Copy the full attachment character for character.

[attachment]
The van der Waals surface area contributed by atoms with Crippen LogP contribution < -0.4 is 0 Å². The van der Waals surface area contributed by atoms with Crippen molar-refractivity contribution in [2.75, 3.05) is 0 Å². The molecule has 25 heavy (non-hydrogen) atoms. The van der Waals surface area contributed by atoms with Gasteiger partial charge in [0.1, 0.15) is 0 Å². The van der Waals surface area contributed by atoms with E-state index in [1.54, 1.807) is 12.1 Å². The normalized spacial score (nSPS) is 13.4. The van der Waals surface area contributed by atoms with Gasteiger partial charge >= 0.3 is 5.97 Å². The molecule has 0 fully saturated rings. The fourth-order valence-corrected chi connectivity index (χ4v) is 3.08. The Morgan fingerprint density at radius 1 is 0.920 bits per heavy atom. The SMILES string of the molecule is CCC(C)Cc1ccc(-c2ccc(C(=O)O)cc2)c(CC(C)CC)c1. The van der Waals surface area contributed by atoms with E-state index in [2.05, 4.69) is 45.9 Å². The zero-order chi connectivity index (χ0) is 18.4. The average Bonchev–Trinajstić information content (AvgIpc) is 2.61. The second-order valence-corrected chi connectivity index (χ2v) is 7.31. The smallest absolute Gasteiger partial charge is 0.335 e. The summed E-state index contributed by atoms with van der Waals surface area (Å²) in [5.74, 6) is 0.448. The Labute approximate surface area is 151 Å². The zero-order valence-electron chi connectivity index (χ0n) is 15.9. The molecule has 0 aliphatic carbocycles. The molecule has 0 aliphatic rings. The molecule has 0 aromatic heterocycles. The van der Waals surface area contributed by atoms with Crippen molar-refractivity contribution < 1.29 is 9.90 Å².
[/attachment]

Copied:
The van der Waals surface area contributed by atoms with Crippen LogP contribution < -0.4 is 0 Å². The van der Waals surface area contributed by atoms with Crippen molar-refractivity contribution in [2.75, 3.05) is 0 Å². The molecule has 25 heavy (non-hydrogen) atoms. The van der Waals surface area contributed by atoms with Gasteiger partial charge in [0.1, 0.15) is 0 Å². The van der Waals surface area contributed by atoms with E-state index in [1.54, 1.807) is 12.1 Å². The normalized spacial score (nSPS) is 13.4. The van der Waals surface area contributed by atoms with Gasteiger partial charge >= 0.3 is 5.97 Å². The molecule has 0 fully saturated rings. The fourth-order valence-corrected chi connectivity index (χ4v) is 3.08. The Morgan fingerprint density at radius 1 is 0.920 bits per heavy atom. The SMILES string of the molecule is CCC(C)Cc1ccc(-c2ccc(C(=O)O)cc2)c(CC(C)CC)c1. The van der Waals surface area contributed by atoms with E-state index in [2.05, 4.69) is 45.9 Å². The zero-order chi connectivity index (χ0) is 18.4. The average Bonchev–Trinajstić information content (AvgIpc) is 2.61. The second-order valence-corrected chi connectivity index (χ2v) is 7.31. The smallest absolute Gasteiger partial charge is 0.335 e. The summed E-state index contributed by atoms with van der Waals surface area (Å²) in [5.74, 6) is 0.448. The Labute approximate surface area is 151 Å². The zero-order valence-electron chi connectivity index (χ0n) is 15.9. The molecule has 0 aliphatic carbocycles. The molecule has 0 aliphatic rings. The molecule has 0 aromatic heterocycles. The van der Waals surface area contributed by atoms with Crippen molar-refractivity contribution < 1.29 is 9.90 Å².